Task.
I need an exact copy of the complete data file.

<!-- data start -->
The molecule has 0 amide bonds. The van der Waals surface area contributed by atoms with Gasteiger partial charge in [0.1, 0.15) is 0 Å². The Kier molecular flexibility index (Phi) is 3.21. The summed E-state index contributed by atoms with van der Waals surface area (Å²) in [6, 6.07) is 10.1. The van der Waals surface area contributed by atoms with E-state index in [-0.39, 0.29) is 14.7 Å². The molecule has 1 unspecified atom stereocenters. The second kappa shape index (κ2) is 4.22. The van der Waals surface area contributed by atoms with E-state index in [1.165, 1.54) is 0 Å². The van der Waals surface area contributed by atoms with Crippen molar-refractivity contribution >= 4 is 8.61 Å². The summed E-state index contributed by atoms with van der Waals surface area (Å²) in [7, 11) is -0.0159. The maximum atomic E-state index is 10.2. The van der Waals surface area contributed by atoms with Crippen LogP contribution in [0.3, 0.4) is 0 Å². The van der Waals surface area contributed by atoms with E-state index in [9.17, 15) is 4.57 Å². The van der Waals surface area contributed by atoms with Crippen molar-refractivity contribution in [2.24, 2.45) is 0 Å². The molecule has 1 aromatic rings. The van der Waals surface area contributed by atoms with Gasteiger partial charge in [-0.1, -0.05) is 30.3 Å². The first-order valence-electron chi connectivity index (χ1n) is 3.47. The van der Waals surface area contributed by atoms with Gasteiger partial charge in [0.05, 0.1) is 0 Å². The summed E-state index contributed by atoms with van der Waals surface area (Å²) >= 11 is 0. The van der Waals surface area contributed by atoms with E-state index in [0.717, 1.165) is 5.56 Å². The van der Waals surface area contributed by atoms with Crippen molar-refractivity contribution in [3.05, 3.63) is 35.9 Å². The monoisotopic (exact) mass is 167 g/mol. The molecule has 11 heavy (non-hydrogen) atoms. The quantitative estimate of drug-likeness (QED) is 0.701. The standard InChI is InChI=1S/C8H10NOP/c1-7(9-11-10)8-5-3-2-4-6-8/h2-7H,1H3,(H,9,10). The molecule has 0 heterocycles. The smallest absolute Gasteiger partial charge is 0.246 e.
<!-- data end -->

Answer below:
The molecule has 0 amide bonds. The van der Waals surface area contributed by atoms with Gasteiger partial charge in [0.1, 0.15) is 0 Å². The Kier molecular flexibility index (Phi) is 3.21. The summed E-state index contributed by atoms with van der Waals surface area (Å²) in [6, 6.07) is 10.1. The van der Waals surface area contributed by atoms with E-state index in [-0.39, 0.29) is 14.7 Å². The molecule has 1 unspecified atom stereocenters. The second kappa shape index (κ2) is 4.22. The van der Waals surface area contributed by atoms with E-state index in [1.165, 1.54) is 0 Å². The van der Waals surface area contributed by atoms with Crippen molar-refractivity contribution >= 4 is 8.61 Å². The summed E-state index contributed by atoms with van der Waals surface area (Å²) in [7, 11) is -0.0159. The maximum atomic E-state index is 10.2. The van der Waals surface area contributed by atoms with Crippen LogP contribution in [0.3, 0.4) is 0 Å². The van der Waals surface area contributed by atoms with E-state index in [9.17, 15) is 4.57 Å². The van der Waals surface area contributed by atoms with Crippen molar-refractivity contribution in [2.24, 2.45) is 0 Å². The molecule has 1 aromatic rings. The van der Waals surface area contributed by atoms with Gasteiger partial charge in [-0.1, -0.05) is 30.3 Å². The first-order valence-electron chi connectivity index (χ1n) is 3.47. The van der Waals surface area contributed by atoms with Gasteiger partial charge in [0.05, 0.1) is 0 Å². The summed E-state index contributed by atoms with van der Waals surface area (Å²) >= 11 is 0. The van der Waals surface area contributed by atoms with E-state index in [0.717, 1.165) is 5.56 Å². The van der Waals surface area contributed by atoms with Crippen molar-refractivity contribution in [3.05, 3.63) is 35.9 Å². The monoisotopic (exact) mass is 167 g/mol. The molecule has 11 heavy (non-hydrogen) atoms. The quantitative estimate of drug-likeness (QED) is 0.701. The standard InChI is InChI=1S/C8H10NOP/c1-7(9-11-10)8-5-3-2-4-6-8/h2-7H,1H3,(H,9,10). The molecule has 0 heterocycles. The smallest absolute Gasteiger partial charge is 0.246 e.